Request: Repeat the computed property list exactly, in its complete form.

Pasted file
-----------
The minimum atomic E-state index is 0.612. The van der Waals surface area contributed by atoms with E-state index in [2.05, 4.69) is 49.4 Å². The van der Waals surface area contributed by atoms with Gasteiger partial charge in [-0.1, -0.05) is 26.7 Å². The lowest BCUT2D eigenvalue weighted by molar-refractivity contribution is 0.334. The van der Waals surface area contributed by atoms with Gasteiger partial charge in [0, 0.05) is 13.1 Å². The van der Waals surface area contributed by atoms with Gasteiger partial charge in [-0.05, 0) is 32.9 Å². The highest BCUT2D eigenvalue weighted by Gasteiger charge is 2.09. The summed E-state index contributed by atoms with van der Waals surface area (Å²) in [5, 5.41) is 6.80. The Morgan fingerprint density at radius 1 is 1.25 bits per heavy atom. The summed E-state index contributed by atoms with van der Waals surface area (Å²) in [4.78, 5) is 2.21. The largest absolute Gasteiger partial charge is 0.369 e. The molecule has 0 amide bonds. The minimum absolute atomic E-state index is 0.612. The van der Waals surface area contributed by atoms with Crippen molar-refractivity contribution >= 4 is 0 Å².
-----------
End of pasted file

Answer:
The minimum atomic E-state index is 0.612. The van der Waals surface area contributed by atoms with E-state index in [2.05, 4.69) is 49.4 Å². The van der Waals surface area contributed by atoms with Gasteiger partial charge in [-0.1, -0.05) is 26.7 Å². The lowest BCUT2D eigenvalue weighted by molar-refractivity contribution is 0.334. The van der Waals surface area contributed by atoms with Gasteiger partial charge in [0, 0.05) is 13.1 Å². The van der Waals surface area contributed by atoms with Gasteiger partial charge in [-0.05, 0) is 32.9 Å². The highest BCUT2D eigenvalue weighted by Gasteiger charge is 2.09. The summed E-state index contributed by atoms with van der Waals surface area (Å²) in [5, 5.41) is 6.80. The Morgan fingerprint density at radius 1 is 1.25 bits per heavy atom. The summed E-state index contributed by atoms with van der Waals surface area (Å²) in [4.78, 5) is 2.21. The largest absolute Gasteiger partial charge is 0.369 e. The molecule has 0 amide bonds. The minimum absolute atomic E-state index is 0.612. The van der Waals surface area contributed by atoms with Crippen molar-refractivity contribution >= 4 is 0 Å².